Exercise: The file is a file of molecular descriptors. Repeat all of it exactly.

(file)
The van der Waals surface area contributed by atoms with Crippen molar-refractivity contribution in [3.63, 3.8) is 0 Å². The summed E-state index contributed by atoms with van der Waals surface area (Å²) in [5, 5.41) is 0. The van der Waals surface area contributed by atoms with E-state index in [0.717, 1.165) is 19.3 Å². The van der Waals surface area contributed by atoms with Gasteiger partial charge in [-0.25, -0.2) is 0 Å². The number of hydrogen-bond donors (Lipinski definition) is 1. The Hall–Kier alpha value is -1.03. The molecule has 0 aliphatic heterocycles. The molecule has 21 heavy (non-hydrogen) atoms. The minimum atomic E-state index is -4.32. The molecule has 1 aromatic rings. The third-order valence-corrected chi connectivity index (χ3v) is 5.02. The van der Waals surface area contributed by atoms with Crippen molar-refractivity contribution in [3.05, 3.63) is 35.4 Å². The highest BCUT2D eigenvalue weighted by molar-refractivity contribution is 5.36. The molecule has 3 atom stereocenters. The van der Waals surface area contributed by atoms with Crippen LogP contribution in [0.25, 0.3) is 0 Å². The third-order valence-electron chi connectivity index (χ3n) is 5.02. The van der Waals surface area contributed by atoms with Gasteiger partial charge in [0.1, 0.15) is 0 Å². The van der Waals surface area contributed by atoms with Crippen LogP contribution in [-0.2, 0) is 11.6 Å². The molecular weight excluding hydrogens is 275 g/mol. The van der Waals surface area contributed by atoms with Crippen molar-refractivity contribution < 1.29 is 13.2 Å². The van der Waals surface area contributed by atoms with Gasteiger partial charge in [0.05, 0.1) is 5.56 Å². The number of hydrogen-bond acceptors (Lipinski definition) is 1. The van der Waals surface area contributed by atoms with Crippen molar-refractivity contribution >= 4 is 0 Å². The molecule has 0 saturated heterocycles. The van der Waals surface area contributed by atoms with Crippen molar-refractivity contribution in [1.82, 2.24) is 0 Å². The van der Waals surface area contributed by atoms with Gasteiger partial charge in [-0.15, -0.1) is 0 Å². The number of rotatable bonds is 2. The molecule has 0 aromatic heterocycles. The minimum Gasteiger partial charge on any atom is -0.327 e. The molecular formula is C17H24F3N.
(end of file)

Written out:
The van der Waals surface area contributed by atoms with Crippen molar-refractivity contribution in [3.63, 3.8) is 0 Å². The summed E-state index contributed by atoms with van der Waals surface area (Å²) in [5, 5.41) is 0. The van der Waals surface area contributed by atoms with E-state index in [0.717, 1.165) is 19.3 Å². The van der Waals surface area contributed by atoms with Gasteiger partial charge in [-0.25, -0.2) is 0 Å². The number of hydrogen-bond donors (Lipinski definition) is 1. The Hall–Kier alpha value is -1.03. The molecule has 0 aliphatic heterocycles. The molecule has 21 heavy (non-hydrogen) atoms. The minimum atomic E-state index is -4.32. The molecule has 1 aromatic rings. The third-order valence-corrected chi connectivity index (χ3v) is 5.02. The van der Waals surface area contributed by atoms with Crippen molar-refractivity contribution in [3.05, 3.63) is 35.4 Å². The highest BCUT2D eigenvalue weighted by molar-refractivity contribution is 5.36. The molecule has 3 atom stereocenters. The van der Waals surface area contributed by atoms with Crippen LogP contribution in [0.25, 0.3) is 0 Å². The third-order valence-electron chi connectivity index (χ3n) is 5.02. The van der Waals surface area contributed by atoms with Gasteiger partial charge in [0.1, 0.15) is 0 Å². The van der Waals surface area contributed by atoms with Crippen LogP contribution in [-0.2, 0) is 11.6 Å². The molecular weight excluding hydrogens is 275 g/mol. The van der Waals surface area contributed by atoms with Crippen molar-refractivity contribution < 1.29 is 13.2 Å². The van der Waals surface area contributed by atoms with Gasteiger partial charge in [0.05, 0.1) is 5.56 Å². The number of hydrogen-bond acceptors (Lipinski definition) is 1. The van der Waals surface area contributed by atoms with Crippen molar-refractivity contribution >= 4 is 0 Å². The molecule has 0 saturated heterocycles. The van der Waals surface area contributed by atoms with Crippen molar-refractivity contribution in [1.82, 2.24) is 0 Å². The van der Waals surface area contributed by atoms with Gasteiger partial charge in [-0.15, -0.1) is 0 Å². The number of rotatable bonds is 2. The molecule has 0 aromatic heterocycles. The minimum Gasteiger partial charge on any atom is -0.327 e. The molecular formula is C17H24F3N.